Autobiography Chapter 1: Me and God are like THIS!

There are a significant number of hoops to jump through when one hopes to become an Episcopal priest. I'm somewhere near the beginning of the process, and the next requirement for me is to write a "spiritual autobiography"--basically a personal history that, I think, explains why (the hell!) I am a Christian, an Episcopalian, and an aspiring sporter of that creepy collar. I have decided that I'm going to write that autobiography the way that I like to do everything--nerdofabulusly, on the internet, in a series of blog posts. Once again, I'm creeping towards taking blogs seriously with this, which is something I have hoped to avoid. However, I can't stand the thought of writing this just for myself and one priest, and possibly some of you have curiosities about my spirituality. Thus, I shall kill two birds with one stone. I am warning you that these posts will almost definitely be long, boring, and embarrassingly personal. Hopefully they won't be too unbearably saccharine. Here goes...

In the field of spiritual development, there are at least two things of which I am relatively confident: 1) that there is something innate in us that leads us to religion, or at least a concern with the supernatural, and 2) we are socialized into our religious beliefs, whether intentionally or not. As such, when discussing my own spiritual development, I should begin at the beginning, and talk a bit about my background and religious upbringing.

I was raised in a rural southwestern-Ohio town called Camden by what, I suppose, were at least relatively devout parents, as a member of the non-denominational Wesleyan Evangelical movement designated "The Church of God, Anderson, Indiana". Distinguishing characteristics of the COGAI were/are the unwillingness to admit denominational status, despite denominational structure and doctrine, and an unwillingness to adopt a formal system of membership despite keeping track of weekly church roles, and developing qualifications for voting in church elections. Incidentally, I was never formally a member of any Christian denomination until April 2006, when I was confirmed as an Episcopalian, despite having attended church regularly my entire life, and having left the COGAI in about 2000. (Although, I was of course a devoted "not" member of a "not" denomination for a few years.)

In my life prior to high school, I genuinely don't remember having a terribly large number of experiences which I would label as "spiritual" or "religious", though I do remember church quite well. I attended Sunday school weekly, as well as vacation Bible School in the summers, and when I reached the seventh grade I began participating in youth group. My youth leader asked if I would like to get baptized when I was 12, and I said yes, under the vague impression that it was something that God wanted me to do. My primary memories of that event are of being nervous about falling when I stepped into the baptismal, and of being disappointed to find afterwards that baptism did not stop me from sinning. I also remember feeling somewhat relieved, because I was pretty sure that now, if I were to die, I probably wouldn't go to Hell. I didn't have a well developed notion of who or what God is during that period, and religion was mostly about learning to do what is "right", and keeping some distant God from being angry with me.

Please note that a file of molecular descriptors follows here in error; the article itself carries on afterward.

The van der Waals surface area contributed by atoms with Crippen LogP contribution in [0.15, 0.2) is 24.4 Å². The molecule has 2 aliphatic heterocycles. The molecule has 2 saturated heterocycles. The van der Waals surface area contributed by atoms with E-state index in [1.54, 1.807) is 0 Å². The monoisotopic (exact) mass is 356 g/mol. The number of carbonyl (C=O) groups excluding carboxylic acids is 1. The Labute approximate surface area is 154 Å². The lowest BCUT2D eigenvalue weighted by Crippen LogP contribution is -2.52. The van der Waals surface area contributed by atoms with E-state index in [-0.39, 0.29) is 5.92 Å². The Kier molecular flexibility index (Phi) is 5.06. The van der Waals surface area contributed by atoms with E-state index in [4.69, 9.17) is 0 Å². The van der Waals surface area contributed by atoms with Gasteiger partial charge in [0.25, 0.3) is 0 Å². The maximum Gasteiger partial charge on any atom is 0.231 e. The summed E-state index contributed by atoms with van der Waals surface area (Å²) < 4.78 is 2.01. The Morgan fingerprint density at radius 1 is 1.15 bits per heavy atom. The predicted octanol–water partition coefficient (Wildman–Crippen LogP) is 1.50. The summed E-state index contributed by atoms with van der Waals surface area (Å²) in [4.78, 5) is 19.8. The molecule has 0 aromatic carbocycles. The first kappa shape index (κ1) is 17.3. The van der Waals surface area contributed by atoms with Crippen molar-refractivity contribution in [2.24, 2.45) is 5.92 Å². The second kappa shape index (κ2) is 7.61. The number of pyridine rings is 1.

Looking back, I did have some key experiences that were formative during that period however. I remember latching onto Christianity and the Bible strongly in the Sixth grade, when my social scene was shaken by a move from elementary to middle school. A good friend and I formed a sort of miniature religious clique, and both started to read the Bible and pray seriously. In Junior high, I also went on two mission trips with my youth group, to a Native American reservation at Gordon, Nebraska, and to Appalachia, in Neon, Kentucky. Those trips helped to cement my place within my home church, and mark the beginning of the development of my present understanding of the social responsibility of the Church among the poor.

I can also recall at least two incidents that seemed at the time to be experiences of God's presence. One was lying in a Nebraska field, looking at the stars, and contemplating the immensity of the universe, probably for the first time. The other also occurred at night, but this time in my house in Ohio, sleeping on a mattress on the floor while my room was being remodeled. I had a dream about being murdered, and woke up with the sort of genuine but irrational fear that nightmares often produce. I prayed that God would protect me, and remember feeling a real peace, and sense of some sort of divine presence and love. I don't know how much credence that this event carries as an authentic experience of God, however, because in my dream the person attempting to murder me was Mr. Belvedere.

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